Posted by: Paul Horwitz | Oct 6, 2012 8:59:28 AM
We ought to think hard about whether the game is worth the candle. Churches definitely risk running people off by becoming too political. At the same time, churches often have important reasons of faith to comment on political issues, and historically have played important roles in many major political issues, perhaps most notably slavery and civil rights. People who continue to attend a church with a more political pastor are almost certainly seeking out that message, and if not through church would seek it out elsewhere. But most churches are not terribly political, and their pastors scrupulously neutral less because of concerns about taxes than concerns about keeping people in church.
Enforcement of the prohibition necessarily embroils the state in issues of church governance and religious belief. Those of us who have been involved on the political side understand that complaints are routinely wielded as political weapons.
For many years there was no prohibition on tax exempt organizations engaging in political speech - that was a Lyndon Johnson innovation in the 1950s, in retaliation for churches that opposed his election. The reason for granting tax exemptions is because we believe that society benefits from the exemptions. Does it really stop benefiting just because some pastors make some overtly political statements?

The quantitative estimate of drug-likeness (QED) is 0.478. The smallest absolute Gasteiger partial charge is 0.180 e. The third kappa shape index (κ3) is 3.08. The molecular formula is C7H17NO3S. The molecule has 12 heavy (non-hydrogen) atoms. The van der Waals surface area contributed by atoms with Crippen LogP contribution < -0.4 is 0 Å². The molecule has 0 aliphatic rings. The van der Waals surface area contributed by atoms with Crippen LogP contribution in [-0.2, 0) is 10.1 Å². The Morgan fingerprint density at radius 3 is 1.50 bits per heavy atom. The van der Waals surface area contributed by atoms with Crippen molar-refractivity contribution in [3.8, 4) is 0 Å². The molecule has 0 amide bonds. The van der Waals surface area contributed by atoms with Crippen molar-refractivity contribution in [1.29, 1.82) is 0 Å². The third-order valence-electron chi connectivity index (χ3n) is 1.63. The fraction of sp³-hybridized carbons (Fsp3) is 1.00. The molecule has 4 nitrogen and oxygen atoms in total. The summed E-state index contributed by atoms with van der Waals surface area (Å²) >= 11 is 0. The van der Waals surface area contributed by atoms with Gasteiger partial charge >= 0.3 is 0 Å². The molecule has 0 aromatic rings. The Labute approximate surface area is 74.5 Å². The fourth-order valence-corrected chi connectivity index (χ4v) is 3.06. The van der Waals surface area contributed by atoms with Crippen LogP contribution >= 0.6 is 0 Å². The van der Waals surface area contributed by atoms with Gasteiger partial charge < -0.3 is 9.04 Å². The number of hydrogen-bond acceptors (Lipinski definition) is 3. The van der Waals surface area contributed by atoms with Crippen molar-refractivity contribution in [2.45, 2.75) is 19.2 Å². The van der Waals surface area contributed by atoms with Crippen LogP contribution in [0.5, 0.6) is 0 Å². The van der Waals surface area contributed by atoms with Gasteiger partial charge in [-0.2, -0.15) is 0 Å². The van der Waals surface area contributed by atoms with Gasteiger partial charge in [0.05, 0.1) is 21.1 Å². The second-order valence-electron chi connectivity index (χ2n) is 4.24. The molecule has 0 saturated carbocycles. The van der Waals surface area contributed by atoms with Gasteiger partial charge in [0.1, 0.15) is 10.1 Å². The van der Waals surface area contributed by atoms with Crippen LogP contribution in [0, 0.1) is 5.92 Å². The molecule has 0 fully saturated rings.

And the line between political and non-political activity is a blurry one, indeed. Is it political for the pastor to rail against "politicians who support abortion rights, would force churches to pay for health services that violate our beliefs, use drones to kill people around the world, and have presided over economic policies that have led to declining incomes for the poor and middle class even as incomes for the richest Americans go up"? Aren't all of these things within the church's concerns?